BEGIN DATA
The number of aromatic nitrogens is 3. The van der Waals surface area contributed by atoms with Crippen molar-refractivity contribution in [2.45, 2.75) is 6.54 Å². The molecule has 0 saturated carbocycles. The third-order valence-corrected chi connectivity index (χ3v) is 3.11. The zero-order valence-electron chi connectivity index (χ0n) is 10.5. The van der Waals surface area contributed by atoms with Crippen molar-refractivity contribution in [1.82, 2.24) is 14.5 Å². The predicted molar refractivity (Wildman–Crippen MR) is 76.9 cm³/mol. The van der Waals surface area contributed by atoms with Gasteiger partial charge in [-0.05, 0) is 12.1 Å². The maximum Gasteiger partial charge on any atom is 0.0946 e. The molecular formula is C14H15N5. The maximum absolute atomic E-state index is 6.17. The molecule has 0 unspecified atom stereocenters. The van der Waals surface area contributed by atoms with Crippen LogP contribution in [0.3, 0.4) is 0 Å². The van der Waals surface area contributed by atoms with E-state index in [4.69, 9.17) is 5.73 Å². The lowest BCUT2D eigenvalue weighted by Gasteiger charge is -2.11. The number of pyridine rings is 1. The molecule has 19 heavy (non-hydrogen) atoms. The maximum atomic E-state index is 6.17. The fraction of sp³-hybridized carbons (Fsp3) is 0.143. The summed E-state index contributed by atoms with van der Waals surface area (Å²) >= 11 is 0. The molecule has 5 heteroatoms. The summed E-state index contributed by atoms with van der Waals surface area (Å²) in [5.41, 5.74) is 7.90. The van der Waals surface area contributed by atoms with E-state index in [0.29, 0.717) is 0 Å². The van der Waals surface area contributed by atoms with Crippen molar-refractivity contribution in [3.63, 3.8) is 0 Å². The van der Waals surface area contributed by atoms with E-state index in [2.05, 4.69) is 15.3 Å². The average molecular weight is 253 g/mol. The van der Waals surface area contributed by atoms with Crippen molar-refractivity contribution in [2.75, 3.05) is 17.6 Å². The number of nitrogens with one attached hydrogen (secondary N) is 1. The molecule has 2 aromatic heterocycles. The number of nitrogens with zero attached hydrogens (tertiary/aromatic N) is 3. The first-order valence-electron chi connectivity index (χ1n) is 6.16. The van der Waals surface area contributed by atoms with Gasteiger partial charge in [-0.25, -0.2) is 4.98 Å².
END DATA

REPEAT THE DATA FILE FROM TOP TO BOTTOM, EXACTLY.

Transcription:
The number of aromatic nitrogens is 3. The van der Waals surface area contributed by atoms with Crippen molar-refractivity contribution in [2.45, 2.75) is 6.54 Å². The molecule has 0 saturated carbocycles. The third-order valence-corrected chi connectivity index (χ3v) is 3.11. The zero-order valence-electron chi connectivity index (χ0n) is 10.5. The van der Waals surface area contributed by atoms with Crippen molar-refractivity contribution in [1.82, 2.24) is 14.5 Å². The predicted molar refractivity (Wildman–Crippen MR) is 76.9 cm³/mol. The van der Waals surface area contributed by atoms with Gasteiger partial charge in [-0.05, 0) is 12.1 Å². The maximum Gasteiger partial charge on any atom is 0.0946 e. The molecular formula is C14H15N5. The maximum absolute atomic E-state index is 6.17. The molecule has 0 unspecified atom stereocenters. The van der Waals surface area contributed by atoms with Crippen LogP contribution in [0.3, 0.4) is 0 Å². The van der Waals surface area contributed by atoms with E-state index in [4.69, 9.17) is 5.73 Å². The lowest BCUT2D eigenvalue weighted by Gasteiger charge is -2.11. The number of pyridine rings is 1. The molecule has 19 heavy (non-hydrogen) atoms. The maximum atomic E-state index is 6.17. The fraction of sp³-hybridized carbons (Fsp3) is 0.143. The summed E-state index contributed by atoms with van der Waals surface area (Å²) >= 11 is 0. The molecule has 5 heteroatoms. The summed E-state index contributed by atoms with van der Waals surface area (Å²) in [5.41, 5.74) is 7.90. The van der Waals surface area contributed by atoms with E-state index in [0.29, 0.717) is 0 Å². The van der Waals surface area contributed by atoms with Crippen molar-refractivity contribution in [3.63, 3.8) is 0 Å². The van der Waals surface area contributed by atoms with E-state index in [2.05, 4.69) is 15.3 Å². The average molecular weight is 253 g/mol. The van der Waals surface area contributed by atoms with Crippen molar-refractivity contribution in [2.75, 3.05) is 17.6 Å². The number of nitrogens with one attached hydrogen (secondary N) is 1. The molecule has 2 aromatic heterocycles. The number of nitrogens with zero attached hydrogens (tertiary/aromatic N) is 3. The first-order valence-electron chi connectivity index (χ1n) is 6.16. The van der Waals surface area contributed by atoms with Gasteiger partial charge in [-0.25, -0.2) is 4.98 Å².